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Re: Dinosaur Genera List corrections #67



At 03:26 PM 1/30/97 -0500, you wrote:
>In a message dated 97-01-30 13:49:12 EST, znc14@ttacs1.ttu.edu (Jonathan R.
>Wagner) writes:
>
><<  Thus, any other tree should include a
> *greater* number of homoplasies.  So what you're saying is nonsense. >>
>
>A reversal is not a homoplasy. I'm not talking about homoplasies here. Again,
>please read what I wrote: "...Unfortunately, his character matrix contains so
>many
>>reversals and unknowns as to make the analysis dubious...."
>

(Ummm, let me take this one, guys...)

Homoplasy: Character incongruence with the most parsimonious hierarchy.
Homoplasies are thus shared similarity which can be explained by convergence
(the independant acquisition of the same character state in two or more
lineages) or reversals (the change of the immediately ancestral character
state to the state found in a more distant ancestral condition).

Also, to counter an earlier comment of the "infallability" of cladograms, I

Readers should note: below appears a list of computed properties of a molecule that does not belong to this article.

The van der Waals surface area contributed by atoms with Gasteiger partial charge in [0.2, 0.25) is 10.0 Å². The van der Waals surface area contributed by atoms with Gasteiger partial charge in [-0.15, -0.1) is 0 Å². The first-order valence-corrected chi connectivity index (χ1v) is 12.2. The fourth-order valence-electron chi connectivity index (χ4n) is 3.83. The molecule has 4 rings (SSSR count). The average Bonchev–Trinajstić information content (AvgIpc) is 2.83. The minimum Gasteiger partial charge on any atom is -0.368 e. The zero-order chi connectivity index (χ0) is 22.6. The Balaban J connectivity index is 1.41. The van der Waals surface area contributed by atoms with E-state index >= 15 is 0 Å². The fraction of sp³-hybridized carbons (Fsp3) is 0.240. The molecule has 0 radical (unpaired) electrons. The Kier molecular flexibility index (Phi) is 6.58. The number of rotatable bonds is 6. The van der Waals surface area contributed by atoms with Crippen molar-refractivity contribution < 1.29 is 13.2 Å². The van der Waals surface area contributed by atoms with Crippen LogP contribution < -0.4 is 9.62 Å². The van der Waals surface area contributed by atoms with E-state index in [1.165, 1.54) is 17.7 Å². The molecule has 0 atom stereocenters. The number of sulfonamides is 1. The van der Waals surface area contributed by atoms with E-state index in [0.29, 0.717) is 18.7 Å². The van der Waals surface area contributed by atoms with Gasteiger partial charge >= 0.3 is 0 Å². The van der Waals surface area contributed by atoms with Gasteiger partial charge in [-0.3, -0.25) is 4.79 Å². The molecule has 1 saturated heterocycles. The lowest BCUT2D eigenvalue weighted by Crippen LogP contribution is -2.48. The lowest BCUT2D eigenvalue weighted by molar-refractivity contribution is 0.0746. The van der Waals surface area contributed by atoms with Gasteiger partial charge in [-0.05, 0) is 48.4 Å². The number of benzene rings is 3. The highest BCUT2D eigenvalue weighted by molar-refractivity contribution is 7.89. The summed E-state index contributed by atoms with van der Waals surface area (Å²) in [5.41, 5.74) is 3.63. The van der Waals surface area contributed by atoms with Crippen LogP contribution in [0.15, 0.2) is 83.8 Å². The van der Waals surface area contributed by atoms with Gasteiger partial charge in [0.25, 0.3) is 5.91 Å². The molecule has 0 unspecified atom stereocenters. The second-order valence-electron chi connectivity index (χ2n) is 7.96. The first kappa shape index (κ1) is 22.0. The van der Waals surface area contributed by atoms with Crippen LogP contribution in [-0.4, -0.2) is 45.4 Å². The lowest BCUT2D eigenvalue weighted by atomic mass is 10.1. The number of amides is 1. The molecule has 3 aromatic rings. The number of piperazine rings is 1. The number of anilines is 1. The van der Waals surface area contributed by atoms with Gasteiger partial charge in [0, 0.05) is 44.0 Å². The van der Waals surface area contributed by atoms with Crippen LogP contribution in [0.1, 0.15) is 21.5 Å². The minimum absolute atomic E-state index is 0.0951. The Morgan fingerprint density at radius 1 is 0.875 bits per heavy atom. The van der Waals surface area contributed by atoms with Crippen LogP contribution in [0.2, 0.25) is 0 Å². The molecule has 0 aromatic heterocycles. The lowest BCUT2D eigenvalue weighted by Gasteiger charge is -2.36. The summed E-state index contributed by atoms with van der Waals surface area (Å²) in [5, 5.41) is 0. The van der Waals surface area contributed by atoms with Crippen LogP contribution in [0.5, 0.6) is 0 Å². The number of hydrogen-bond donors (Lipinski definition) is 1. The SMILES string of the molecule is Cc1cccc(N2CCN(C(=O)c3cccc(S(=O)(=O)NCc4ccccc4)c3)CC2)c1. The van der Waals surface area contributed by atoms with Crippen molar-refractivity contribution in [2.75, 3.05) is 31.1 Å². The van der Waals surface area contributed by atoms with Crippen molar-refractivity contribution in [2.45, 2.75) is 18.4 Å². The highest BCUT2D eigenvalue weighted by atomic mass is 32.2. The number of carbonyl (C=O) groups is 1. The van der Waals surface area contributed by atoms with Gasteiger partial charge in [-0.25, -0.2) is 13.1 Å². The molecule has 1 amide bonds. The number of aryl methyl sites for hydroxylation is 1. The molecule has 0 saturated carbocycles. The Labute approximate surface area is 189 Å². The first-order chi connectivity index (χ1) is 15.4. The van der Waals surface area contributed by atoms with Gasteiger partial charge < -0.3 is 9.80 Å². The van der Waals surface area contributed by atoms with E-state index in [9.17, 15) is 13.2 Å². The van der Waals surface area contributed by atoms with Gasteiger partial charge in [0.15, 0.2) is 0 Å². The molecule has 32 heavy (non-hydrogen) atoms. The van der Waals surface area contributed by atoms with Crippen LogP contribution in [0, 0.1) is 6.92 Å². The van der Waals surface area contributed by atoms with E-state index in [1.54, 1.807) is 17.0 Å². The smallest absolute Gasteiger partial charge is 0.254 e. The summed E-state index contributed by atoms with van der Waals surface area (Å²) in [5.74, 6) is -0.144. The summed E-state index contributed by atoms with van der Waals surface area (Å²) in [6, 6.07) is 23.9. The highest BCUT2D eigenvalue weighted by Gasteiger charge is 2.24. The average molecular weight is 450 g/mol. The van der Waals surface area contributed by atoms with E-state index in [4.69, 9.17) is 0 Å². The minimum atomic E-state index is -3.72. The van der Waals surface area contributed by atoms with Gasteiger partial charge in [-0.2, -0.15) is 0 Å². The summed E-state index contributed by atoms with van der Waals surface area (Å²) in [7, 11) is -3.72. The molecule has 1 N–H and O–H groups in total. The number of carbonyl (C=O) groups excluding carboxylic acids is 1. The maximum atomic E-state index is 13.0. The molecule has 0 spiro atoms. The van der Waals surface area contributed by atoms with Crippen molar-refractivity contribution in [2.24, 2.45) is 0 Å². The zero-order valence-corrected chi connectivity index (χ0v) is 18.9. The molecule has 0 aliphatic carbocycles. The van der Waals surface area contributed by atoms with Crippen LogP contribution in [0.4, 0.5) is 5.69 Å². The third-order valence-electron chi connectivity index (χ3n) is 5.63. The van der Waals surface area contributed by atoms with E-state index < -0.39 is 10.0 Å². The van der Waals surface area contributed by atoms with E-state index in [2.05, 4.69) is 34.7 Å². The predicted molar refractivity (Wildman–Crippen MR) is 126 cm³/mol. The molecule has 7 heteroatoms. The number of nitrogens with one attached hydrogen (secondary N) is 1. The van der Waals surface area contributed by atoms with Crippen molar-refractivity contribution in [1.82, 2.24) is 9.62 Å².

can offer no better words than Olivier Rieppel (Proc. R. Soc. Lond. B (1996)
263:1395-1398):

"It is understood that the addition of taxa, or of characters, to a
phylogenetic analysis may alter tree topology, and characters formerly
believed to be homologous may come to be considered homoplasies, whereas
characters formerly believed to be homoplastic may have to be considered
homologies.  As with every empirical science, cladistics does not provide
truth or proven theories, but only hypothetical knowledge subject to test
and corroboration." (p. 1395)

Hardly a statement of infallability!

Thomas R. Holtz, Jr.
Vertebrate Paleontologist     Webpage: http://www.geol.umd.edu
Dept. of Geology              Email:th81@umail.umd.edu
University of Maryland        Phone:301-405-4084
College Park, MD  20742       Fax:  301-314-9661

"To trace that life in its manifold changes through past ages to the present
is a ... difficult task, but one from which modern science does not shrink.
In this wide field, every earnest effort will meet with some degree of
success; every year will add new and important facts; and every generation
will bring to light some law, in accordance with which ancient life has been
changed into life as we see it around us to-day."
        --O.C. Marsh, Vice Presidential Address, AAAS, August 30, 1877